ILNews

COA: Guidant suit to stay in Indiana

Michael W. Hoskins
January 1, 2007
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The state's second-highest appeals court is allowing a class-action lawsuit involving Guidant Corp. defibrillators to proceed in Marion County, though the ruling won't affect similar federal or state suits.

A three-judge Indiana Court of Appeals panel ruled Thursday in Cardiac Pacemakers, Inc. v. Ryan Terry and Linda Mason, No. 49A04-0704-CV-240, that Terry and Mason could continue a class-action product-liability lawsuit against Guidant over now-recalled defibrillators or pacemakers.

Minnesota-based Cardiac Pacemakers Inc., a subsidiary of Guidant, manufactured the devices and wanted to get involved in the suit so that it could be moved to a federal court in its home state, where many similar cases have been moved for pre-trial proceedings.

Guidant announced a collective settlement of the federal court cases earlier this year; those are on hold while individual plaintiffs determine whether to accept that settlement.

This Indiana case is not affected by the federal halt, but Cardiac Pacemakers argued that the plaintiffs, Linda Mason and Ryan Terry, were trying to sidestep the federal litigation by keeping their case in state court.

Attorneys representing Mason and Terry seek to recover damages on behalf of a class of "several thousand" Hoosiers who received the defective defibrillators.

Marion Superior Judge Robyn Moberly denied Cardiac Pacemakers from intervening and ordered the case to remain in Indiana so no undue burden would be placed on the individuals suing and delays wouldn't be added by transferring the case to a federal court.

"The desire to resolve disputes between citizens of Indiana in our local courts outweighs the benefit of federal jurisdiction in this lawsuit as this time," Judge Moberly wrote in her Jan. 2 order. "Hoosiers rightfully expect that when they have a dispute with another Hoosier, that they will not have to travel to Minnesota, or any other state, to have their day in court."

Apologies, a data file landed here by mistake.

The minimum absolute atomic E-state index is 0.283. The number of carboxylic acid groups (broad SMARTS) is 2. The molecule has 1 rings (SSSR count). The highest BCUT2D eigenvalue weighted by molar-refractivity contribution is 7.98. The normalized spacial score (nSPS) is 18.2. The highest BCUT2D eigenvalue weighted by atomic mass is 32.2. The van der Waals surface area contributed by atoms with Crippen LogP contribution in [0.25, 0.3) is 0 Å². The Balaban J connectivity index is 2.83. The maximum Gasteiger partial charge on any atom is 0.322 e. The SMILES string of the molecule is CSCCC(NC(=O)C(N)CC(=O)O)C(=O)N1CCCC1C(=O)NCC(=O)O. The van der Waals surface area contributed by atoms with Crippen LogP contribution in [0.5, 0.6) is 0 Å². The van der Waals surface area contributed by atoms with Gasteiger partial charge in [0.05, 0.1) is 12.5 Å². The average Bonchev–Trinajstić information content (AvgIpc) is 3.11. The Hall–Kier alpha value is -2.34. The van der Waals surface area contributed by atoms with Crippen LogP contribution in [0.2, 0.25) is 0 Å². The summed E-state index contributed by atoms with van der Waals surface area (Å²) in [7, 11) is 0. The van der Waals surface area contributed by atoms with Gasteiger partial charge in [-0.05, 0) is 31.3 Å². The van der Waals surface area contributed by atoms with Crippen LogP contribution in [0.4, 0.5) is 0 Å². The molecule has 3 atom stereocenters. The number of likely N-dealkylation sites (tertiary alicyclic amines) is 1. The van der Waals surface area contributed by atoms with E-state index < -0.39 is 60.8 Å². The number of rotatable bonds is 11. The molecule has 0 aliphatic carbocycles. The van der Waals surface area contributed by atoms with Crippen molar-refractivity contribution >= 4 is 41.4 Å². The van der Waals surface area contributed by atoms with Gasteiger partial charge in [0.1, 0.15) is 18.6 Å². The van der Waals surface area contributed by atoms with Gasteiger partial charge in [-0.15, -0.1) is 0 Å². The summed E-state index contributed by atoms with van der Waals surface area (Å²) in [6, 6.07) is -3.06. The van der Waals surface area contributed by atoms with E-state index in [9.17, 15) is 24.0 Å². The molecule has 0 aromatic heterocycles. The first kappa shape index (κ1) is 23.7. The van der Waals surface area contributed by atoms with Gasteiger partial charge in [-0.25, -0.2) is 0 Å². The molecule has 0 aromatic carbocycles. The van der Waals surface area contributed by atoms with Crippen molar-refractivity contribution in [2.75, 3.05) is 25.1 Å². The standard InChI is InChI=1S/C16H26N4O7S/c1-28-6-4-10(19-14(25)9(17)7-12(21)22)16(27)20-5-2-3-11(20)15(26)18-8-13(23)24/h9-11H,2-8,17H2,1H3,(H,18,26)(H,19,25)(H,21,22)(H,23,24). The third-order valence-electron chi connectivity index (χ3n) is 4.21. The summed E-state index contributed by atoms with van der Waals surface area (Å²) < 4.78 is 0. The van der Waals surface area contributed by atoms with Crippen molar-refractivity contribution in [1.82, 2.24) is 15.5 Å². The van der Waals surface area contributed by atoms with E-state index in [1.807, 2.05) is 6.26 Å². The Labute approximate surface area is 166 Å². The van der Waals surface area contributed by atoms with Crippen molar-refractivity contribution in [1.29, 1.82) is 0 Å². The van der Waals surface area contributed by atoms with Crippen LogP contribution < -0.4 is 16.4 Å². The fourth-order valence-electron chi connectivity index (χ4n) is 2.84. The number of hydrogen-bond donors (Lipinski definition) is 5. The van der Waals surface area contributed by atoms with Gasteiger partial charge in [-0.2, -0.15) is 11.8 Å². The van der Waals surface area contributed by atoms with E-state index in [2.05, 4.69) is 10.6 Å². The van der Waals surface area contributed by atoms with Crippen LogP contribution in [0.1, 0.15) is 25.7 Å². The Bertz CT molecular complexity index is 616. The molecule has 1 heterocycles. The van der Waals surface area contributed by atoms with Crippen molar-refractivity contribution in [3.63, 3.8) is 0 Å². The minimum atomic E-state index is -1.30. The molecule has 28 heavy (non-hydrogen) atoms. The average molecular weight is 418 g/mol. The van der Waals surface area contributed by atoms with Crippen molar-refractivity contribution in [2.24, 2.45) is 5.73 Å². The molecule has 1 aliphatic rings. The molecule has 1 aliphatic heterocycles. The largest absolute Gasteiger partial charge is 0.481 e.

The decision is Not for Publication. Attorneys have 30 days from the decision to decide whether they want to ask for the ruling to be published.Indianapolis-based Guidant was acquired for $27 billion in May 2006 by Boston Scientific Corp., which is headquartered in Natick, Mass.
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  1. Just an aside, but regardless of the outcome, I 'm proud of Judge William Hughes. He was the original magistrate on the Home place issue. He ruled for Home Place, and was primaried by Brainard for it. Their tool Poindexter failed to unseat Hughes, who won support for his honesty and courage throughout the county, and he was reelected Judge of Hamilton County's Superior Court. You can still stand for something and survive. Thanks, Judge Hughes!

  2. CCHP's real accomplishment is the 2015 law signed by Gov Pence that basically outlaws any annexation that is forced where a 65% majority of landowners in the affected area disagree. Regardless of whether HP wins or loses, the citizens of Indiana will not have another fiasco like this. The law Gov Pence signed is a direct result of this malgovernance.

  3. I gave tempparry guardship to a friend of my granddaughter in 2012. I went to prison. I had custody. My daughter went to prison to. We are out. My daughter gave me custody but can get her back. She was not order to give me custody . but now we want granddaughter back from friend. She's 14 now. What rights do we have

  4. This sure is not what most who value good governance consider the Rule of Law to entail: "In a letter dated March 2, which Brizzi forwarded to IBJ, the commission dismissed the grievance “on grounds that there is not reasonable cause to believe that you are guilty of misconduct.”" Yet two month later reasonable cause does exist? (Or is the commission forging ahead, the need for reasonable belief be damned? -- A seeming violation of the Rules of Profession Ethics on the part of the commission) Could the rule of law theory cause one to believe that an explanation is in order? Could it be that Hoosier attorneys live under Imperial Law (which is also a t-word that rhymes with infamy) in which the Platonic guardians can do no wrong and never owe the plebeian class any explanation for their powerful actions. (Might makes it right?) Could this be a case of politics directing the commission, as celebrated IU Mauer Professor (the late) Patrick Baude warned was happening 20 years ago in his controversial (whisteblowing) ethics lecture on a quite similar topic: http://www.repository.law.indiana.edu/cgi/viewcontent.cgi?article=1498&context=ilj

  5. I have a case presently pending cert review before the SCOTUS that reveals just how Indiana regulates the bar. I have been denied licensure for life for holding the wrong views and questioning the grand inquisitors as to their duties as to state and federal constitutional due process. True story: https://www.scribd.com/doc/299040839/2016Petitionforcert-to-SCOTUS Shorter, Amici brief serving to frame issue as misuse of govt licensure: https://www.scribd.com/doc/312841269/Thomas-More-Society-Amicus-Brown-v-Ind-Bd-of-Law-Examiners

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